Loch Ness Information Website. Devoted to the Understanding of the Loch Ness Monster Mystery. Nessie Facts. Monster Pictures. Loch Ness Tourist Information and Accommodation.

OTHER LOCHS AND LAKES


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INDEX

This section of the site, as is true with most of it, is incomplete. I will be adding lakes and lochs with similar phenomena as time permits and increasing the information available under each of them too.

1. Lake Baikal

2. Lake Champlain

3. Lake Okanagan

4. Lake Tahoe

5. Lake Wallowa

6. Loch Lochy

7. Loch Lomond

8. Loch Morar

9. Loch Shiel


1. Lake Baikal

Lake Baikal is located in Russia and is enormous in comparison with Loch Ness.  Large sturgeon are found here which may explain sightings of large animals.  The largest sturgeon in the world was one found in Russia.  It measured 27 feet long and was estimated at over 240 years old.  A real monster indeed, but, being a fish, it lacks the romance of the Nessie image.


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2. Lake Champlain

On the United States, Canadian border, Lake Champlain is considerably larger than Loch Ness.  Joe Zarzynski has written a book on the subject of Champ the monster.


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3. Lake Okanagan

Located in western Canada, around a thousand feet (300m) above sea level, this lake is supposed to be the home of a monster called Ogopogo.


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4. Lake Tahoe

The southernmost of the monster lakes, Tahoe has been the location of a number of sightings of strange water creatures.


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5. Lake Wallowa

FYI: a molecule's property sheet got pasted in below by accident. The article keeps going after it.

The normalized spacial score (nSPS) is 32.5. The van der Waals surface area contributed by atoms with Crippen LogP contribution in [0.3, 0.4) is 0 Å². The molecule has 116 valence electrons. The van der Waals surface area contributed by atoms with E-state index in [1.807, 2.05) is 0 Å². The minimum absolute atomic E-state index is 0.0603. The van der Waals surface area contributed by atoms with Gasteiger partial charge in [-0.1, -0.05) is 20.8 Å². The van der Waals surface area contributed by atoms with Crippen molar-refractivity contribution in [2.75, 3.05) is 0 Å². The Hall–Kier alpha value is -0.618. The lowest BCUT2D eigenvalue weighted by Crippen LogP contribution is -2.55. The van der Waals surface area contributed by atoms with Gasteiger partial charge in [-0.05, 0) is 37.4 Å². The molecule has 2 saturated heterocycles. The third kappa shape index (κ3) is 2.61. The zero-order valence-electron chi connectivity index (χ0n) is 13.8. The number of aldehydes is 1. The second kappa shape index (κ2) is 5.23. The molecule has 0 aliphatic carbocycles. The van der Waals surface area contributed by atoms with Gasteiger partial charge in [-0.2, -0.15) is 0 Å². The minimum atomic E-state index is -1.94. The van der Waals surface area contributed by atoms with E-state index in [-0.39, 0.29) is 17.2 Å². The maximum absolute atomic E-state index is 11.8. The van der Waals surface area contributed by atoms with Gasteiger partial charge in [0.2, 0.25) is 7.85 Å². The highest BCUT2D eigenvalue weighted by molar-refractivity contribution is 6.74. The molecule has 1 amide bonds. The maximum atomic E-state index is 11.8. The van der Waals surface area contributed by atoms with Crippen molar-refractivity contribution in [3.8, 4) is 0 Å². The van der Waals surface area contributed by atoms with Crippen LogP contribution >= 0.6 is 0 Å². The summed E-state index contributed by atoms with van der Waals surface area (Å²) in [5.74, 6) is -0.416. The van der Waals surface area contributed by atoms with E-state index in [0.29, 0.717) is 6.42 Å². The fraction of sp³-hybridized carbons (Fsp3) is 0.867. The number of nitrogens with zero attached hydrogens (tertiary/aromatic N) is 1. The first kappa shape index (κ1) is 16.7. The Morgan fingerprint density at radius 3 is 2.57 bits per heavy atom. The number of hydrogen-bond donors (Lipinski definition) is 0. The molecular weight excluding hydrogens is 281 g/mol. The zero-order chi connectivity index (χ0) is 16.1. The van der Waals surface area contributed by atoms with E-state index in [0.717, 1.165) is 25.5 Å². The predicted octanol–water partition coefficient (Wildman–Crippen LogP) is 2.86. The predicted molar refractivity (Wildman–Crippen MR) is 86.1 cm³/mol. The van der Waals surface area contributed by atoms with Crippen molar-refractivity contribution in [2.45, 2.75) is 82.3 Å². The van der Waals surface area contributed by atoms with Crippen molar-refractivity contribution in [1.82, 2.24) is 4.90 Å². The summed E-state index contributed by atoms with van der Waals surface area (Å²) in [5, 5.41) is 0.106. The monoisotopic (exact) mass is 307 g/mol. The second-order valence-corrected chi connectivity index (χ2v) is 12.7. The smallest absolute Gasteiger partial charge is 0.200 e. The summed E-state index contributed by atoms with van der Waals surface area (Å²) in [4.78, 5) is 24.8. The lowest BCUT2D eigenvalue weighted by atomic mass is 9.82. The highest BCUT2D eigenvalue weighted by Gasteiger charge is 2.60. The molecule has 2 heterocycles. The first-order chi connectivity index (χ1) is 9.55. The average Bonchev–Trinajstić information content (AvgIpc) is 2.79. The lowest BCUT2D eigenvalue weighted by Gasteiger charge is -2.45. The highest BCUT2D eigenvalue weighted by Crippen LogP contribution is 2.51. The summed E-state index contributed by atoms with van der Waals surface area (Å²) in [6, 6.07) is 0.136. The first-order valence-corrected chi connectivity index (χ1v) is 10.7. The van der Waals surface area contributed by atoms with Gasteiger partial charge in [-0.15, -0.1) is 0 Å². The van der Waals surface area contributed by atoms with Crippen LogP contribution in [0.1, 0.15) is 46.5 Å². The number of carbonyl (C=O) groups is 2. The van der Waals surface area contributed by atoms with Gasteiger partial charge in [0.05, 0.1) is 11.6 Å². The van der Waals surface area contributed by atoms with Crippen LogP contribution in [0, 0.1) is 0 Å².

In the west of the USA, Wallowa is the home of Nessie's cousin Wally. Recently hoaxers came forward to admit that they had invented Wally for a bit of fun!


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6. Loch Lochy

Situated in the centre of the Great Glen, Loch Lochy is 600 feet (180m) deep and similarly shaped to its more famous neighbour in the glen, Loch Ness.  A relation of a friend of mine had a sighting of something in Loch Lochy in the seventies.


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7. Loch Lomond

There have been no modern sightings of large water beasts in Loch Lomond, but there was talk of waves without wind in this loch in previous centuries.


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8. Loch Morar

Britain's deepest body of freshwater, Loch Morar is over 1,000 feet deep.  Owing to the steep sided walls of the surrounding hills, there is no time for the rainfall to become peat stained and the water of the loch is crystal clear.

In the seventies Adrian Shine ran underwater observation experiments in the loch making good use of the clarity.  The submersible Machan, built and manned by Adrian, sat at the limit of surface visibility and allowed him to observe fish moving against the surface brightness.  This silhouette technique would, if successful, have provided a full profile of any large creature to swim overhead.  These trials never provided any evidence for large animals.

During the Project's time at the loch, they discovered the truth about one of the more spectacular encounters with Morag as the local monster is known.  Two local men encountered the monster in the centre of the loch and had to beat it off with an oar.  The event was witnessed by people on the shore.  The truth, however, was that the men had been trying to make a poached stag carcase sink and broke the oar in the process.  They could hardly admit the truth to the witnesses on the shore!


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9. Loch Shiel

Loch Shiel is situated on the west coast of Scotland and is supposed to contain a beast called Shielagh.

It was near here, on a rise opposite St Mary's Catholic church, just beyond the Glenfinnan monument as you drive from Fort William.  To find the spot, park in the church car park and cross the road, passing between the house and the steading (barn).  You will then find a path winding up the slope to the right.  Follow this path for about 50 metres (yards) and you will find a rocky outcrop with an inscription.  The inscription is contemporary, but this spot is the most likely place for the raising of the Stuart standard in 1745.

From here you also have a tremendous view of the viaduct on the Fort William to Mallaig rail line.  Essential for railway buffs.

Sightings of unusual creatures in Loch Shiel are few and far between, but there was a strong local tradition.


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